Western Expansion, Manifest Destiny, and the Mexican-American War

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How did the spirit of manifest destiny show itself in the American expansionism of the 1840s?

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The word "manifest" means "obvious"; what is "manifest" is right in front of your eyes. The word "destiny" is easier: it is what is fated, what is meant to be. What is destined to happen will happen.

Therefore, Manifest Destiny stated that it was obvious that the Northern Europeans who constituted the free population of the United States were going to own the entire central North American continent, from the Atlantic to the Pacific oceans. This was not a debatable possibility: it was a certainty, at least to many people in power in the United States at that time. 

If we look more closely at the use of the phrase in the 1840s, we find it was popularized by a newspaper editor, John O'Sullivan, who was a proponent for the US annexing Texas. He wrote in the summer of 1845 that it is

. . . our manifest destiny to overspread the continent allotted by Providence for the free development of our yearly multiplying millions.

Later that year, he used the phrase in a much more influential column about the Oregon territory border dispute, writing,

And that claim is by the right of our manifest destiny to overspread and to possess the whole of the continent which Providence has given us for the development of the great experiment of liberty and federated self-government entrusted to us.

His argument was that since the British had no interest in spreading democracy ("the great experiment of liberty"), they had no right to the Oregon territory.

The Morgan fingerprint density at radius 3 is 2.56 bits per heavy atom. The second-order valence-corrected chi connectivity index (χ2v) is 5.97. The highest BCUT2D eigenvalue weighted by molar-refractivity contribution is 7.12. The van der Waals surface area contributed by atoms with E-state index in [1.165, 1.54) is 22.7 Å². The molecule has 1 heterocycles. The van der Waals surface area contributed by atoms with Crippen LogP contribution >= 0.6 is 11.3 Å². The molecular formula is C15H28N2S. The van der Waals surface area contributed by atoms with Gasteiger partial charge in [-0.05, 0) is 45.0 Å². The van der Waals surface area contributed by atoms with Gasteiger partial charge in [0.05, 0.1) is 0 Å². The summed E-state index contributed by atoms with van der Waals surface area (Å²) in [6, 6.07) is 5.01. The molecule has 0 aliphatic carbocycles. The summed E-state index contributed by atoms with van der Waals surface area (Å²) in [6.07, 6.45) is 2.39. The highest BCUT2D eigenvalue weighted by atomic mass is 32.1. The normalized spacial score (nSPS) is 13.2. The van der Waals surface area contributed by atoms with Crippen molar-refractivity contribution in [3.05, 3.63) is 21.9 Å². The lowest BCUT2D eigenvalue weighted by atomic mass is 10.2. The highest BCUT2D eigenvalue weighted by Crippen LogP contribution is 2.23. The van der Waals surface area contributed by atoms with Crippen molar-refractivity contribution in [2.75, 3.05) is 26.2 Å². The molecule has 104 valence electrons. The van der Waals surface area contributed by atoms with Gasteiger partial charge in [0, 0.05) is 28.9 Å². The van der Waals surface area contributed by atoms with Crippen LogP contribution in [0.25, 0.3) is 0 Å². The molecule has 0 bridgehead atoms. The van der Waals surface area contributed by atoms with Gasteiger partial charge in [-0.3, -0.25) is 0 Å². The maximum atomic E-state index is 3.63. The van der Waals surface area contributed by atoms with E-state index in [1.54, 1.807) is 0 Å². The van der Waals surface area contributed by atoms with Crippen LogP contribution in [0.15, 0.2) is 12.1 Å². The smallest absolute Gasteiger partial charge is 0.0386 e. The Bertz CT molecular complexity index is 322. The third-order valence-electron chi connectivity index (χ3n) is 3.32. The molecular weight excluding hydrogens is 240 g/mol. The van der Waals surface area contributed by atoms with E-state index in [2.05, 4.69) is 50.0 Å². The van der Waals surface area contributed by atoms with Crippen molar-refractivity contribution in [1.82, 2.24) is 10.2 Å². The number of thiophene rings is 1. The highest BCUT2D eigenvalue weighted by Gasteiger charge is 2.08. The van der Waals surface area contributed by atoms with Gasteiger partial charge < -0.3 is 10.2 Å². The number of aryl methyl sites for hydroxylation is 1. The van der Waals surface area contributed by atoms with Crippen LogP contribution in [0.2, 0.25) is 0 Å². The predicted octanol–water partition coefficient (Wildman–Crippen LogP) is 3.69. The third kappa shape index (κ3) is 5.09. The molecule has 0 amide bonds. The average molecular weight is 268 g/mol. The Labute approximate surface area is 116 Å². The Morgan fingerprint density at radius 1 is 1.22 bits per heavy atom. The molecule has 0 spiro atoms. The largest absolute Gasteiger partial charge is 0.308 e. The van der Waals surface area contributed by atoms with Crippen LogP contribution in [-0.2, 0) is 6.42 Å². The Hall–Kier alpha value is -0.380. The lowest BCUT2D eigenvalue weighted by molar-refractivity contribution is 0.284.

The concept of Manifest Destiny expressed itself in the US's westward expansion in the 1840s into Texas and Oregon. An ideology that unquestioningly asserts that a nation has been ordained by God to control a territory is a powerful impetus to achieving the goal. 

Clearly, the Native Americans, the British, and the Spanish had other ideas about this destiny, but the United States did prevail in obtaining most of the territory it sought.

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The spirit of manifest destiny showed itself in the American expansionism of the 1840s because manifest destiny was the idea that the United States was destined by God to expand across the entire continent of North America.

The idea of manifest destiny held that the United States was a superior nation chosen by God to be great.  Believers in the idea felt that the United States had the best system of government in the world.  They felt that Americans were racially superior to the Native Americans and to the Spanish in Mexico.  They felt that American Protestantism was superior to the Roman Catholic faith practiced by the Mexicans as well.

These attitudes led to the American expansionism of the 1840s.  They led to the idea that the US deserved to take much of the territory of Mexico in the Mexican-American War.  They also led to the idea that the US deserved the have things like the Oregon Territory. 

Manifest destiny was an expansionist idea that was used to justify the American expansionism that occurred in the decade of the 1840s.

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